Jessel, George Albert
JESSEL, GEORGE ALBERT
JESSEL, GEORGE ALBERT (1898–1981), U.S. entertainer. Born in New York, Jessel began his career as a boy singer in vaudeville, and at the age of ten was teamed with Eddie *Cantor. He went to London as a comedian in 1914, appeared at the Victoria Palace theater and, returning to New York in 1919, acted in revue. He developed a one-man act, and then turned to more serious work. He had his greatest success in 1925 on Broadway in The Jazz Singer, a play by Samson Raphaelson based on a short story "The Day of Atonement." Jessel played the role more than a thousand times. He participated in the writing of several plays in which he appeared, such as The War Song (1928) and High Kickers (1942). Some of his other Broadway performances included Helen of Troy, New York (1923); Joseph (1930); Sweet and Low (1930); and Show Time (1942).
Jessel was New York's official toastmaster from 1925 and appeared at banquets, army entertainments, and was particularly active at fundraising events for Jewish charities and on behalf of Israel. Because of his frequent role as master of ceremonies at so many entertainment and political gatherings, he was nicknamed "Toastmaster General of the United States."
Having starred in several silent films for Warner Brothers during the 1920s, Jessel was offered the lead in their history-making first talkie, The Jazz Singer. Jessel and the studio could not agree on Jessel's salary, and the role ultimately went to Al Jolson. Jessel often lamented that it was the biggest professional mistake he ever made. In addition to producing more than a dozen movies (When My Baby Smiles at Me, Dancing in the Dark, Bloodhounds of Broadway, Tonight We Sing) between 1945 and 1953, Jessel appeared in such films as Private Izzy Murphy (1926), Ginsberg the Great (1927), Sailor Izzy Murphy (1927), George Washington Cohen (1928), Lucky Boy (1929), Love, Live, and Laugh (1929), It Might Be Worse (1931), and had small roles in The Busy Body (1967), Valley of the Dolls (1967), and Reds (1981).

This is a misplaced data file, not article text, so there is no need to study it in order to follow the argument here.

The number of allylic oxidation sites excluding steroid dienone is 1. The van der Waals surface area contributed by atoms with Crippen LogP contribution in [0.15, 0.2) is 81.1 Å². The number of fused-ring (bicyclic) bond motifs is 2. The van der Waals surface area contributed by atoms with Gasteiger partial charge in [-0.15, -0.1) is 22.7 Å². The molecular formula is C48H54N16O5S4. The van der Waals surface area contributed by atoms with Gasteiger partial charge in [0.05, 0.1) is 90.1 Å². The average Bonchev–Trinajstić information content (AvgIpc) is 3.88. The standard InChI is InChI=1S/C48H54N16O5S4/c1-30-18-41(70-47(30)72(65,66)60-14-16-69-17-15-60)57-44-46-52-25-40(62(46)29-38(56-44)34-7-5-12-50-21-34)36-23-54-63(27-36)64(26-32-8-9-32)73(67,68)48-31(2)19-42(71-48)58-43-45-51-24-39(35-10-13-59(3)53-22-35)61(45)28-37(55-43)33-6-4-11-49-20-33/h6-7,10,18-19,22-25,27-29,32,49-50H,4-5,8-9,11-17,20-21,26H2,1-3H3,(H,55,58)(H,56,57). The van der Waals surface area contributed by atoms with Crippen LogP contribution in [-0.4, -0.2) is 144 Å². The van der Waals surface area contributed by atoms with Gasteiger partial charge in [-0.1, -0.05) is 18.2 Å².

In 1970 Jessel received the Jean Hersholt Humanitarian Award at the Academy Awards.
No stranger to television audiences, Jessel appeared on many variety shows, as well as hosting a few of his own, namely Four-Star Revue (1952–53), The Comeback Show (1953), and The George Jessel Show (1953–54).
Jessel wrote several books, including an autobiography So Help Me (1944); a sequel, This Way, Miss; (1955); an instructive You Too Can Make a Speech (1956); a toastmaster's handbook, Jessel, Anyone? (1960); a book of poems, Elegy in Manhattan (1961); a whimsical Halo over Hollywood (1963); another autobiographical work, The World I Lived In (with J. Austin, 1975); and The Toastmaster General's Favorite Jokes: Openings and Closings for Speechmakers (1978).
B. Treadwell, Fifty Years of American Comedy (1951), 109–12; L. Wilde, Great Comedians Talk About Comedy (1968), 281–303.
[Barth Healey /
Ruth Beloff (2nd ed.)]
"Jessel, George Albert." Encyclopaedia Judaica. . Encyclopedia.com. (February 20, 2019). https://www.encyclopedia.com/religion/encyclopedias-almanacs-transcripts-and-maps/jessel-george-albert
"Jessel, George Albert." Encyclopaedia Judaica. . Retrieved February 20, 2019 from Encyclopedia.com: https://www.encyclopedia.com/religion/encyclopedias-almanacs-transcripts-and-maps/jessel-george-albert
Encyclopedia.com gives you the ability to cite reference entries and articles according to common styles from the Modern Language Association (MLA), The Chicago Manual of Style, and the American Psychological Association (APA).
Within the “Cite this article” tool, pick a style to see how all available information looks when formatted according to that style. Then, copy and paste the text into your bibliography or works cited list.
Because each style has its own formatting nuances that evolve over time and not all information is available for every reference entry or article, Encyclopedia.com cannot guarantee each citation it generates. Therefore, it’s best to use Encyclopedia.com citations as a starting point before checking the style against your school or publication’s requirements and the most-recent information available at these sites:
Modern Language Association
The Chicago Manual of Style
American Psychological Association
- Most online reference entries and articles do not have page numbers. Therefore, that information is unavailable for most Encyclopedia.com content. However, the date of retrieval is often important. Refer to each style’s convention regarding the best way to format page numbers and retrieval dates.
- In addition to the MLA, Chicago, and APA styles, your school, university, publication, or institution may have its own requirements for citations. Therefore, be sure to refer to those guidelines when editing your bibliography or works cited list.